Revisiting Critical Friends

This year I have a group of students who, most of the time, try to work together.  So far they don’t seem to get on each others nerves very often. Mykids range from highly independent, self-motivated students to those with pervasive developmental challenges.  Some days we exhaust each other.

I made a decision to revisit narrative writing again this month to see if we could improve on our first attempt in this writing genre.  One of those improvements is that I have assigned each student a “critical friend”, a writing partner.  This afternoon we used the 10 steps toward independence (thanks Gail and Joan!) modeling what a conference with a critical friend should look and sound like – and how it should not.  I guess we’ve done this routine enough times with other parts of the Daily Five that it was no big deal to follow a good model with a poor model with a good model.

And then I asked the newly formed writing partnerships to go off and talk about their ideas for this new narrative writing project and offer encouragement and suggestions.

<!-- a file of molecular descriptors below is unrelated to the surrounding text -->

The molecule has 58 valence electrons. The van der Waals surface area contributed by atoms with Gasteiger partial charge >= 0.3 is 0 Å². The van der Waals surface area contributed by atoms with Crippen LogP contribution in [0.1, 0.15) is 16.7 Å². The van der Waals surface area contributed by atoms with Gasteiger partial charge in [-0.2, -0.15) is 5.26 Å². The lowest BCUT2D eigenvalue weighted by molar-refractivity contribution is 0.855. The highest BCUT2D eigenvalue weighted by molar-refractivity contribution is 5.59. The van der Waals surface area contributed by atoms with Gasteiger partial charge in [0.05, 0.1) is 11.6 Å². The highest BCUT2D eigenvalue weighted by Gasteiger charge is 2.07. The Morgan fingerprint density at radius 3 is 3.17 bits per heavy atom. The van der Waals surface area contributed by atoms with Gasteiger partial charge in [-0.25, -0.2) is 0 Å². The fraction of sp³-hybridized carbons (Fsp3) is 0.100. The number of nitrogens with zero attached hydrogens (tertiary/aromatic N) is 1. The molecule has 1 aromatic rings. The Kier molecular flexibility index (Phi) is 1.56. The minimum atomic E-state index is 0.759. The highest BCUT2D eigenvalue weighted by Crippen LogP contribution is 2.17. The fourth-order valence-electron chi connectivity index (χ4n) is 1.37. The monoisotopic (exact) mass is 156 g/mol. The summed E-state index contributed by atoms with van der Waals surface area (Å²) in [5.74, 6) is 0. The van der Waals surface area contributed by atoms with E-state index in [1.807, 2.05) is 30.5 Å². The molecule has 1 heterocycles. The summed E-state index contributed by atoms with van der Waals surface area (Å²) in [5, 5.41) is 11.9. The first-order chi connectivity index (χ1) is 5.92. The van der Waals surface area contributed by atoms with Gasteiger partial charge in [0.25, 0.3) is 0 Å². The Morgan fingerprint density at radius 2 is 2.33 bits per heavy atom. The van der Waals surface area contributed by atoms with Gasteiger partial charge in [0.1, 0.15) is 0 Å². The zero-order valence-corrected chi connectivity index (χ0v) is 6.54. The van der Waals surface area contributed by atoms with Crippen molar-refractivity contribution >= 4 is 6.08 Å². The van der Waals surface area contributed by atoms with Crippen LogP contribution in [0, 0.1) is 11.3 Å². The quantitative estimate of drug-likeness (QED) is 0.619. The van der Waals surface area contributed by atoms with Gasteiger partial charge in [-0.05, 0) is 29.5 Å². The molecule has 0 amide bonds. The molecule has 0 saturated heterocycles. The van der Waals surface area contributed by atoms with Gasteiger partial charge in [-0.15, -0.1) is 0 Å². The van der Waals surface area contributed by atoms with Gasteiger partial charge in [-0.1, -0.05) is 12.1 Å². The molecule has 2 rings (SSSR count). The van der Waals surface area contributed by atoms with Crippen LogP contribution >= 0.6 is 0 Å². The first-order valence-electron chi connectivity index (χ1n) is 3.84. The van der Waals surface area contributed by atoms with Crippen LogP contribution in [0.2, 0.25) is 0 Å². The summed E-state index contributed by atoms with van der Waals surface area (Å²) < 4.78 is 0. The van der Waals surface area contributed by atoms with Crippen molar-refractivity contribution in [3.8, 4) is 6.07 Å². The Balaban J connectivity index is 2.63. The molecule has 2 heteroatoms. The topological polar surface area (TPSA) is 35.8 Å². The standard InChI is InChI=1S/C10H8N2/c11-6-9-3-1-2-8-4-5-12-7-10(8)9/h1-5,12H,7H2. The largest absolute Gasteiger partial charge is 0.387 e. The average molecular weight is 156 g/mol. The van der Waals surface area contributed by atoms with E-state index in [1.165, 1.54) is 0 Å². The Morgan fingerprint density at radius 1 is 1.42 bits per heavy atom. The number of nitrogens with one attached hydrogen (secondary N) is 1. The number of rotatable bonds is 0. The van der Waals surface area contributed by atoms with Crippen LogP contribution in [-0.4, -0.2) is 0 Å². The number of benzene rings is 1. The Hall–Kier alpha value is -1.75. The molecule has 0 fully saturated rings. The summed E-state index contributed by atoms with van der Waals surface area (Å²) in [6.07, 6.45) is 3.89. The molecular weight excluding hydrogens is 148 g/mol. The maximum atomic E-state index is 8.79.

I  often like to step away from the children  and become an observer. Oftentimes I am amazed at how things roll and today was no exception. I could hear each author explain the five narrative ideas they had thought of, why the idea was important to him or her, and then listen as the partner either encouraged or gently offered a suggestion or clarification of the idea.  The partners were so sincere in their responsibilities to their writing partners; how powerful it must have felt to get some feedback from a peer, not only from the teacher!

When I think about making sure my student writers have peers to support them, I sometimes find myself hesitating – wondering if the students have the skills (social) and judgement to offer constructive criticism to a peer. I wonder if I am asking too much of them.  But today, I observed I have very much underestimated my students. They are most definitely up to the task of working with a writing partner, a critical friend.

I won’t under-estimate them again. Critical friends are here to stay.

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